When Tom was growing up, the Greeks of Spokane used a community hall, where he was baptized in 1930, before the church was built in 1947. In addition to his Greek Orthodox upbringing he values the association with the nuns in Spokane’s Catholic schools which he attended. On some Sundays he attended the Methodist Church, his mother’s family’s denomination. Tom has served on the board of Holy Trinity Greek Orthodox Church, holding the office of president for two terms, and has chaired the annual Greek dinner festival. Jackie has a beautiful voice and has sung in Holy Trinity’s choir for 55 years.
Tom’s father William passionately believed that America was the greatest country in the world, especially when compared to the hard times in his Greek village. Tom shares those feelings and has seen the successes of other Greek families in Spokane who combined their passion with hard work. Tom also shares the love of Greek food and is proud when his grandchildren look forward to their papou’s (grandfather) lamb, pot-roast, chicken and spaghetti. Although he is less active in the Greek community than he used to be, he has always enjoyed the music and dance along with the food.
Tom remembers the days when the Spokane Greeks were like family and elders were known as theo (uncle) or thea (aunt) and one’s actions had repercussions throughout the entire community. While Tom is not much for clichés, he does believe that love of one’s family and heritage are the most important components of life. “If your family comes first, everything else falls in line.”By John and Joann Nicon, July 2012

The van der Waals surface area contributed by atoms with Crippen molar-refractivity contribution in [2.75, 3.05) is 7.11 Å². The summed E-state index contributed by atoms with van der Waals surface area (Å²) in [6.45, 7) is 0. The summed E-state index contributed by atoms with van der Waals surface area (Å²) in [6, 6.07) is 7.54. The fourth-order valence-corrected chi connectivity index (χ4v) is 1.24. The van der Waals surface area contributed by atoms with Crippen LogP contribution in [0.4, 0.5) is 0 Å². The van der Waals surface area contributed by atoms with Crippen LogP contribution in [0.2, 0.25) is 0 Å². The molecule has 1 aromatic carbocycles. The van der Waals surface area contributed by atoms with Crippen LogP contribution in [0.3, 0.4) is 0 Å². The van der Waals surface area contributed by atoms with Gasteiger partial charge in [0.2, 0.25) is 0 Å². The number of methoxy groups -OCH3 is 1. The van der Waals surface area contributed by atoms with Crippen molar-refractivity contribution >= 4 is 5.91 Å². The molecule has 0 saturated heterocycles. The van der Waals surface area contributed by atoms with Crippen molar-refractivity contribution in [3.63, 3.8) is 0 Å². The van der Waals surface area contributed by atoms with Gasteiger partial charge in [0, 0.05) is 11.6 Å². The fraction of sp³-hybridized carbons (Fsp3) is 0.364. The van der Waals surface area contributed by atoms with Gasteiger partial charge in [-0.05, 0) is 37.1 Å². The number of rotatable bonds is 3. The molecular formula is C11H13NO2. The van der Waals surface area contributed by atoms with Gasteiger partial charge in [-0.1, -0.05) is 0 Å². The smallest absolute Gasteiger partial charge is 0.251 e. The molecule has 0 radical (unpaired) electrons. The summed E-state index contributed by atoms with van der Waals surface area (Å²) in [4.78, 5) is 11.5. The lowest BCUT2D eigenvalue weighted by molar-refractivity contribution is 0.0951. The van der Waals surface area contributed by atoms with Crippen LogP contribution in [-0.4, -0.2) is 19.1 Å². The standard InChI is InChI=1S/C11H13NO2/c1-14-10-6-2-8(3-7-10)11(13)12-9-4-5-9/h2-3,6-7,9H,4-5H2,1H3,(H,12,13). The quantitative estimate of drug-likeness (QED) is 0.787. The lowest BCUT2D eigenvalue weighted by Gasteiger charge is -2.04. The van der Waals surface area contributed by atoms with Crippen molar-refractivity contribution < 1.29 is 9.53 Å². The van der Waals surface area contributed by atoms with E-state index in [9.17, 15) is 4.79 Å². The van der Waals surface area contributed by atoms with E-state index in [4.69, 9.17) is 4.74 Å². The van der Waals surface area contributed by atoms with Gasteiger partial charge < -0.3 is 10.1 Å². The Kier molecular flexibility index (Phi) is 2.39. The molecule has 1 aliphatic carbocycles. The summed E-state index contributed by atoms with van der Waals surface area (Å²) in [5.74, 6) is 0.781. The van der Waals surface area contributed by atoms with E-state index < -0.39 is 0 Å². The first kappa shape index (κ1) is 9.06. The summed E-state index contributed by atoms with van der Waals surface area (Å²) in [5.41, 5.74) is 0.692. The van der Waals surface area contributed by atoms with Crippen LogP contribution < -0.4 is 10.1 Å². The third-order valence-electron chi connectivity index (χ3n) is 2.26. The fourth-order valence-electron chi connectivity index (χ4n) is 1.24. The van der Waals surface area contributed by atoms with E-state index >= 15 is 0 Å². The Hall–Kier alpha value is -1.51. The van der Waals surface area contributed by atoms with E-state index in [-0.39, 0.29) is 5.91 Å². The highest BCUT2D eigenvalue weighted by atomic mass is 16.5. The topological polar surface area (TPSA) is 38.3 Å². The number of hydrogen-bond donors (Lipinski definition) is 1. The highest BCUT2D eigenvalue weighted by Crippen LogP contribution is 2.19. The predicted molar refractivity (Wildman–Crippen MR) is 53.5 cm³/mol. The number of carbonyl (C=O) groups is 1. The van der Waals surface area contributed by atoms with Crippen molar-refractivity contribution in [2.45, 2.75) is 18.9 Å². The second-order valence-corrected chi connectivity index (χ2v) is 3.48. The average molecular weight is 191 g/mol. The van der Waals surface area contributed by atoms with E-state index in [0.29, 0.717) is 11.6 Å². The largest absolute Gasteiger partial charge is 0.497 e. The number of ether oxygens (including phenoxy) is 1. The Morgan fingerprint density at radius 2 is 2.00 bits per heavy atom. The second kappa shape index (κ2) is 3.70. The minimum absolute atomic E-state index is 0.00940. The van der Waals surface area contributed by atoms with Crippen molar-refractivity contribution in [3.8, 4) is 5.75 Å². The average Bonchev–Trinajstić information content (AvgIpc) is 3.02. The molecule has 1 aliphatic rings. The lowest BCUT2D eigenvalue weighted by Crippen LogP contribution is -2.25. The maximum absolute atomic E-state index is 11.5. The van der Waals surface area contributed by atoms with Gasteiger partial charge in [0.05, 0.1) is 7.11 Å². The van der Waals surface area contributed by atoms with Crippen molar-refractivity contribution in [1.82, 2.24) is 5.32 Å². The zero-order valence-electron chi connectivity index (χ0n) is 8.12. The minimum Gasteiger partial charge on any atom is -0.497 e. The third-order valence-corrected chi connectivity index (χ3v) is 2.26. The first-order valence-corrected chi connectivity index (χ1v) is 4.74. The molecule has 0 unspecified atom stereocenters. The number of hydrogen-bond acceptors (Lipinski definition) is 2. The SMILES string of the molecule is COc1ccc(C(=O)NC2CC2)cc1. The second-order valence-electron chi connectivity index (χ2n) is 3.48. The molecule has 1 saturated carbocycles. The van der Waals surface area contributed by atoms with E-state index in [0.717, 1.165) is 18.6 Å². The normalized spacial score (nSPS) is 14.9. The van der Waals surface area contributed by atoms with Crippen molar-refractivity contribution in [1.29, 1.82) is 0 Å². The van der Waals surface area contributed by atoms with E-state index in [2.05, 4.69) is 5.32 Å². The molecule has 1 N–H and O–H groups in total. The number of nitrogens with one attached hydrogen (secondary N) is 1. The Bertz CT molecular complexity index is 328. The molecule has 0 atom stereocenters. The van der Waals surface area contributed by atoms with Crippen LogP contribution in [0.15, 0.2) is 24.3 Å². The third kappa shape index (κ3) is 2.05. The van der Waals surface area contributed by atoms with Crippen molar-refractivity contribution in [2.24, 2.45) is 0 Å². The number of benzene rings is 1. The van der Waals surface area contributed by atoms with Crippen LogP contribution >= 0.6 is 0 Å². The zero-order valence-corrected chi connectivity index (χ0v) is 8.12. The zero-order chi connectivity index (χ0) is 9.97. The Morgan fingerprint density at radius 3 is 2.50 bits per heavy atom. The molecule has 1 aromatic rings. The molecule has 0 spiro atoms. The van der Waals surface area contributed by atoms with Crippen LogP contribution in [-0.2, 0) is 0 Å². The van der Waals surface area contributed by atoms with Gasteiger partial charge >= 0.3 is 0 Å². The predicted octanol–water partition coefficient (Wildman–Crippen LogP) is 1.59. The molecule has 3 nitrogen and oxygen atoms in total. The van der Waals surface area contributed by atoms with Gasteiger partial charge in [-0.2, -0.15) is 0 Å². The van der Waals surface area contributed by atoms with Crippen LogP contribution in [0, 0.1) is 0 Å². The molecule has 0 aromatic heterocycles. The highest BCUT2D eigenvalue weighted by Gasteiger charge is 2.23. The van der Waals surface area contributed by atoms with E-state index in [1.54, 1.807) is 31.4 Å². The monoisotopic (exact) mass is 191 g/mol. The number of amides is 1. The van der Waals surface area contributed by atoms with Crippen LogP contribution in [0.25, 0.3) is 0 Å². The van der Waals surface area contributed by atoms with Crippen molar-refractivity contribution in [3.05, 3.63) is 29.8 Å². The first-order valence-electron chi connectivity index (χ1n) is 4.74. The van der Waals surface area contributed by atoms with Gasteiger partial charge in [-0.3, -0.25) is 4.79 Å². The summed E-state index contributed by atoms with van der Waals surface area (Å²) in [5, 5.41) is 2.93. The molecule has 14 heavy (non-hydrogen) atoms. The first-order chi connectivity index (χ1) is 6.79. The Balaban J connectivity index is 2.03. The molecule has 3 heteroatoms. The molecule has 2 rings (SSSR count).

1 Tom and his wall of photos, 2012
2 Paternal grandparents, George Kassios and Athanasia Mouses, circa 1900
3 Shoe shine parlor (l-r) Sam Pappas, William Cassis, Andy Mitros, circa 1920
4 Family photo at home of Tom’s great grandparents James Riley and Katherine Ann Hopkins in Sprague, Washington. Tom’s grandparents Abraham and Sarah Hopkins at far left and Tom’s mother Anna in middle of second row, circa 1905
5 William and Anna Cassis, 1921
6 Tom as a baby, 1930
7 Union Tavern, Spokane, Washington, (l-r behind bar) William Cassis Jim Liberas, unknown tavern patrons, circa 1930
8 William Cassis family (l-r) Bob, William, Norma Jean, Georgia, Anna, Tom, circa 1936
9 Tom in the Marine Corps, circa 1952
10 Tom and Jacqueline wedding, April 6, 1952
11 Tom Cassis family (l-r) Tom, Denise, Tom Jr., Jackie, circa 1962
12 Tom on a donkey at cousin Maria’s home in Brallos, Greece, 1974
13 Tom and Jackie, 2012
Photo 1 by John Nicon, all others from Cassis family collectionSOURCES
Video interview by John and Joann Nicon, June 2012; The Cassis & Logsdon Families, video presentation by Tom CassisVIDEO SEGMENTS
Tom Joins the Marine Corps
Greeks Celebrate in Korea
William’s Philosophy Passes to His Son